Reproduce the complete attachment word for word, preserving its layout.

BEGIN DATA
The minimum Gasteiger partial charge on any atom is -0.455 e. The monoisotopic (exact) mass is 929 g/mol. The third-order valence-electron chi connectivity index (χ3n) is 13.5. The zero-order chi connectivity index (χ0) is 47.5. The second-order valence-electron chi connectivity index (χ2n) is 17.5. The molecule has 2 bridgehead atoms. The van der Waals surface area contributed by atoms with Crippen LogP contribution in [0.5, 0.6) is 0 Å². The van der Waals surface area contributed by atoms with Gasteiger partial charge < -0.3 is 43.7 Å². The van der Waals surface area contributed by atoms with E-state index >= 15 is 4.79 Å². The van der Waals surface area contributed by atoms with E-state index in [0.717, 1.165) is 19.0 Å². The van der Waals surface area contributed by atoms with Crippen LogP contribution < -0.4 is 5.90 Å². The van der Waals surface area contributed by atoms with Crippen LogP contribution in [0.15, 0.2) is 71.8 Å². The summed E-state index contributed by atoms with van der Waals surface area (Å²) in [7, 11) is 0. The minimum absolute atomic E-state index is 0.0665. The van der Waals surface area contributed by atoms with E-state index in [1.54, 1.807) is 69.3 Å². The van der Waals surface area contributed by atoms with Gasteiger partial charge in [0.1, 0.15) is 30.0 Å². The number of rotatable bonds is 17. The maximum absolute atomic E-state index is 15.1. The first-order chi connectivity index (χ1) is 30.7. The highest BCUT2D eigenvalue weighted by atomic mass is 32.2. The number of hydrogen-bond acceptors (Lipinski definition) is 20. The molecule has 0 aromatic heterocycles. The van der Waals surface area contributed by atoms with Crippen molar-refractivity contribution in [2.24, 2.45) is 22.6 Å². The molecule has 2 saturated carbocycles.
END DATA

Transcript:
The minimum Gasteiger partial charge on any atom is -0.455 e. The monoisotopic (exact) mass is 929 g/mol. The third-order valence-electron chi connectivity index (χ3n) is 13.5. The zero-order chi connectivity index (χ0) is 47.5. The second-order valence-electron chi connectivity index (χ2n) is 17.5. The molecule has 2 bridgehead atoms. The van der Waals surface area contributed by atoms with Crippen LogP contribution in [0.5, 0.6) is 0 Å². The van der Waals surface area contributed by atoms with Gasteiger partial charge < -0.3 is 43.7 Å². The van der Waals surface area contributed by atoms with E-state index >= 15 is 4.79 Å². The van der Waals surface area contributed by atoms with E-state index in [0.717, 1.165) is 19.0 Å². The van der Waals surface area contributed by atoms with Crippen LogP contribution < -0.4 is 5.90 Å². The van der Waals surface area contributed by atoms with Crippen LogP contribution in [0.15, 0.2) is 71.8 Å². The summed E-state index contributed by atoms with van der Waals surface area (Å²) in [7, 11) is 0. The minimum absolute atomic E-state index is 0.0665. The van der Waals surface area contributed by atoms with E-state index in [1.54, 1.807) is 69.3 Å². The van der Waals surface area contributed by atoms with Gasteiger partial charge in [0.1, 0.15) is 30.0 Å². The number of rotatable bonds is 17. The maximum absolute atomic E-state index is 15.1. The first-order chi connectivity index (χ1) is 30.7. The highest BCUT2D eigenvalue weighted by atomic mass is 32.2. The number of hydrogen-bond acceptors (Lipinski definition) is 20. The molecule has 0 aromatic heterocycles. The van der Waals surface area contributed by atoms with Crippen molar-refractivity contribution in [2.24, 2.45) is 22.6 Å². The molecule has 2 saturated carbocycles.